Ludlow Ventures has closed its second fund with $45 million

Ludlow Ventures, a young, early-stage venture firm in Detroit, has closed its second venture fund with $45 million in capital commitments, founder and managing partner Jonathon Triest tells us.

Ludlow’s team, which includes partner Brett deMarrais and associate Blake Robbins, was originally targeting $40 million; its investors, or limited partners, include four institutions, along with numerous family offices and high-net-worth individuals.

One of them is Stemcentrx co-founder Dan Reiner, whose company was acquired last year for $10.2 billion.

Another is Dan Gilbert, the billionaire founder of Quicken Loans and owner of the Cleveland Cavaliers. Gilbert also owns Bedrock Real Estate Services, which has been actively buying up and refurbishing buildings in downtown Detroit as part of the city’s ongoing revitalization.

Ludlow was among the first tenants in one of Gilbert’s buildings, but Gilbert was also seemingly impressed with Ludlow’s ability to identify and invest in far-flung opportunities from Detroit. Indeed, slightly more than half of the 52 investments made from Ludlow’s first, $15.5 million fund, which closed in late 2014, are Bay Area companies that drew interest from a wide number of investors. (A smaller percentage are located in L.A., New York, Detroit, and elsewhere.)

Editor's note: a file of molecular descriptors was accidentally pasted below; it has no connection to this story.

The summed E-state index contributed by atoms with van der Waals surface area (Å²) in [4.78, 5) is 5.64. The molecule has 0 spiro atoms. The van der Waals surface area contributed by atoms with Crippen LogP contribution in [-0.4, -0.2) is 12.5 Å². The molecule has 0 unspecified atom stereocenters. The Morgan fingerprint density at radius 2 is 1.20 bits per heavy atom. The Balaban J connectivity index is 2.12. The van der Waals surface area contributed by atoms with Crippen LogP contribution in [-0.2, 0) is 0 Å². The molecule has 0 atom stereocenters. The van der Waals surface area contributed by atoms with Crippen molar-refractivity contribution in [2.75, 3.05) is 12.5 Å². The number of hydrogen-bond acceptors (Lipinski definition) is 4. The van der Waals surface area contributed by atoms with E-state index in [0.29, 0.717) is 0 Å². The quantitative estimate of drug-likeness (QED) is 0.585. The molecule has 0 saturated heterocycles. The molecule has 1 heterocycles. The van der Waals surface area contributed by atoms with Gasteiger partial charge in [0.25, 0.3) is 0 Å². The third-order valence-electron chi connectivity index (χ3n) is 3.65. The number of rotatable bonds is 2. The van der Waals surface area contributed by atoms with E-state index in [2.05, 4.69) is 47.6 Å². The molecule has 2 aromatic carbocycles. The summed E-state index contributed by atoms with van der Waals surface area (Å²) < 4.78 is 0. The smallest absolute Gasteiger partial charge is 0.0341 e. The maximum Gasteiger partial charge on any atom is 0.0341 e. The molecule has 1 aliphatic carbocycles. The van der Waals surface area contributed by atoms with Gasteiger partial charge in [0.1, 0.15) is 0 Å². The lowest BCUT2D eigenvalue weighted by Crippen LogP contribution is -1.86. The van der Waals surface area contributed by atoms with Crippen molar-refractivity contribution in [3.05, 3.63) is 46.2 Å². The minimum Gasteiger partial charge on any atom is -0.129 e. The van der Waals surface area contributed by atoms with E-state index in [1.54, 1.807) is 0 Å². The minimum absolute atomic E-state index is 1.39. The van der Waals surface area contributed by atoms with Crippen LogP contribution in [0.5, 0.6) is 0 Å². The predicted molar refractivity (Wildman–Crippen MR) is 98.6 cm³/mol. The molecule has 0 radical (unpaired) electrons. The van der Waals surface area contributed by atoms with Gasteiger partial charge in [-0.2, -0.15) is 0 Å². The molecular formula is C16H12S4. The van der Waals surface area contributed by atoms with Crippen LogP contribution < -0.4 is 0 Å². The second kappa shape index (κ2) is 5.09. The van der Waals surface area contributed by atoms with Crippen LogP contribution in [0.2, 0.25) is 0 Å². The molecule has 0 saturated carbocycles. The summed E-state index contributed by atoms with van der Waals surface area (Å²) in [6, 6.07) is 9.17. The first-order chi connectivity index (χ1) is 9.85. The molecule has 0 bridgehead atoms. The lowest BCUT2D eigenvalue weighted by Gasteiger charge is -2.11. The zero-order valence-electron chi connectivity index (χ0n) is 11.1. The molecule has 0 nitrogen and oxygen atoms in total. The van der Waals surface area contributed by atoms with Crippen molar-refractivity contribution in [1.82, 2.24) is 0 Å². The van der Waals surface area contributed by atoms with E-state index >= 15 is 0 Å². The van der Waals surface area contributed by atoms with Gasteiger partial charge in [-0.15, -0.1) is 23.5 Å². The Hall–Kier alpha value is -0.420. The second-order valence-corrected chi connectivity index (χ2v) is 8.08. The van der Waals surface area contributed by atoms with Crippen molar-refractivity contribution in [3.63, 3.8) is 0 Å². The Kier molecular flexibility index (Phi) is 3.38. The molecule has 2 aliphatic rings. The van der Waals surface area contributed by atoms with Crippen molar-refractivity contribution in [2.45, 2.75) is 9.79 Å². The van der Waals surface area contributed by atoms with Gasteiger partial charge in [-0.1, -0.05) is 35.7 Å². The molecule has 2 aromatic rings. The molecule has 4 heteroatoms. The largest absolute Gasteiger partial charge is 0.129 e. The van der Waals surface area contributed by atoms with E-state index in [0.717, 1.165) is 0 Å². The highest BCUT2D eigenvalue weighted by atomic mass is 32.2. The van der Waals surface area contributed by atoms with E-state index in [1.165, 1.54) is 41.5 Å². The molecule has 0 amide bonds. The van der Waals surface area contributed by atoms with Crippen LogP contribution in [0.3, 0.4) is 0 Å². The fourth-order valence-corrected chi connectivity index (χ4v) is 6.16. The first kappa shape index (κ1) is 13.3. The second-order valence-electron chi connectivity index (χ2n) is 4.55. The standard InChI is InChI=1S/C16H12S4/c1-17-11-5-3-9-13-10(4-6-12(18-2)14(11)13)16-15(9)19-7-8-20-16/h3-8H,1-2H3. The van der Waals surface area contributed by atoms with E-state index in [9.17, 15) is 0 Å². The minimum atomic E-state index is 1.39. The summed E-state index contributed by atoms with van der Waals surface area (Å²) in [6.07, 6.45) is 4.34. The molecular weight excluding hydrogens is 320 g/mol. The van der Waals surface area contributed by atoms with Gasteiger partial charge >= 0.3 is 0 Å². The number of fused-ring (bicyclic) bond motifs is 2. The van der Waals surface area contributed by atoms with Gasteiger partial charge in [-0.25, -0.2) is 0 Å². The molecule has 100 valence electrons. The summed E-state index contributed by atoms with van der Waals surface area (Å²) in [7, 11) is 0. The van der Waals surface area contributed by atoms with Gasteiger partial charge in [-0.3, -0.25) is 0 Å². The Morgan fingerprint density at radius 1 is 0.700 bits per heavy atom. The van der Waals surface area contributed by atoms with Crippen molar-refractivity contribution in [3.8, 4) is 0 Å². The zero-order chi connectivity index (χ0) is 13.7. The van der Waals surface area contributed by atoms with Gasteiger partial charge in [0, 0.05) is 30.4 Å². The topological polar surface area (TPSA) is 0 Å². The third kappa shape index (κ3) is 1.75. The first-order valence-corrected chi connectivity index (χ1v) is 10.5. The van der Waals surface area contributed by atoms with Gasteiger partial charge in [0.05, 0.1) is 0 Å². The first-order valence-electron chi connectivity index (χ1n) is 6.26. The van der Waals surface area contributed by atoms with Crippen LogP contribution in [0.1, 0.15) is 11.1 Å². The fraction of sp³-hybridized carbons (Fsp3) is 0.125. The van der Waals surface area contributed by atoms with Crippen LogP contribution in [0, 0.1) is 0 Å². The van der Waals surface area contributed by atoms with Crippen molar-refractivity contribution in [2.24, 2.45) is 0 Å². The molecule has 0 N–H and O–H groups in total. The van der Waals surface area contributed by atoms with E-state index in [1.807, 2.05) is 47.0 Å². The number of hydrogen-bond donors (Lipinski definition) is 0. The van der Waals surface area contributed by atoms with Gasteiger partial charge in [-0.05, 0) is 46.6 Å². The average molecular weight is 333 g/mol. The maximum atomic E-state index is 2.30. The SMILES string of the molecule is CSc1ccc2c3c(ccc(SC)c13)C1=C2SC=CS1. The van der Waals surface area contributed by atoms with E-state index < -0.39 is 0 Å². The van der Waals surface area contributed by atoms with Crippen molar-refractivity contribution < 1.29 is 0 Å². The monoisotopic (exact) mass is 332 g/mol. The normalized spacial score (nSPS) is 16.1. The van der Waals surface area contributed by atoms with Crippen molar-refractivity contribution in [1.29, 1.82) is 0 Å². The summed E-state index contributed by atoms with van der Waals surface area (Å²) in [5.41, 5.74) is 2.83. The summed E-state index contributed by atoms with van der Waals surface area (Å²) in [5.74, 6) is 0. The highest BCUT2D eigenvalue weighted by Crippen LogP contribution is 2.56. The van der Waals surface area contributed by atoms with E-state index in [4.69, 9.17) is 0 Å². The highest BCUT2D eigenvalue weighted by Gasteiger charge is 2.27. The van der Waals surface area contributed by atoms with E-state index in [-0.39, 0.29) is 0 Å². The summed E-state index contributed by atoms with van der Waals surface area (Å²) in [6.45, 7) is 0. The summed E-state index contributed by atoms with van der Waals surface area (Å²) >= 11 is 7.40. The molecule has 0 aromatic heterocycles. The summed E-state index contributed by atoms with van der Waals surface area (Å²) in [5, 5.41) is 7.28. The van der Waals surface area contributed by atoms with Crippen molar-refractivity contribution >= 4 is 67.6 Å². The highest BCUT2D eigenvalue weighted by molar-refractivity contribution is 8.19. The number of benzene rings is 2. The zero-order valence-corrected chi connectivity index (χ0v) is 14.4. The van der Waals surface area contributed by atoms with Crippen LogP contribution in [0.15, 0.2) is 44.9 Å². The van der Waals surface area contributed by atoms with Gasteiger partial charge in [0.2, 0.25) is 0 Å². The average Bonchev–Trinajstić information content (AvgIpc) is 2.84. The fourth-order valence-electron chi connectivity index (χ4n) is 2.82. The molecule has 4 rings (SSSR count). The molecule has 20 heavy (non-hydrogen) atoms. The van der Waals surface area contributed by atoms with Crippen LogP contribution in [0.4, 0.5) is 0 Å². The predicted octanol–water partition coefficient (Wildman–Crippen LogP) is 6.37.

Among the firm’s high-profile bets: the product discovery service Product Hunt, which sold to AngelList for a reported $20 million late last year; and the heads-up display maker Navdy, which received a strategic investment from the infotainment system company Harman in December. (Harman is itself owned by Samsung.)

Ludlow has also had at least one miss with the organic meal delivery service Sprig, which shut down last month.

It’s also an early investor in the wireless power startup uBeam, which has stirred controversy over its six-year history, with some physicists questioning whether its core technology will ever work.

Ludlow’s early checks have historically been in the $150,000 range, with follow-on checks ranging from $250,000 and $750,000. With the firm’s newest fund, which the firm began investing last year, check sizes now start around $250,000, with more money reserved for follow-on fundings.

Some of those newer investment include the Boston-based on-demand notary service Notarize, which we’d written about here; Hooked, a Bay Area-based horror story fiction app, where tales are told in text message form; May Mobility, which is an Ann Arbor, Mi.-based autonomous vehicle startup; Dwolla, a Des Moines, Ia.-based bank transfer platform, and Skurt, an L.A. -based next-generation rental car service.

To learn more about Triest and deMarrais, you can check out their occasional and often very amusing video show,, here.

Photo courtesy of Ludlow Ventures. Left to right, deMarrais and Triest.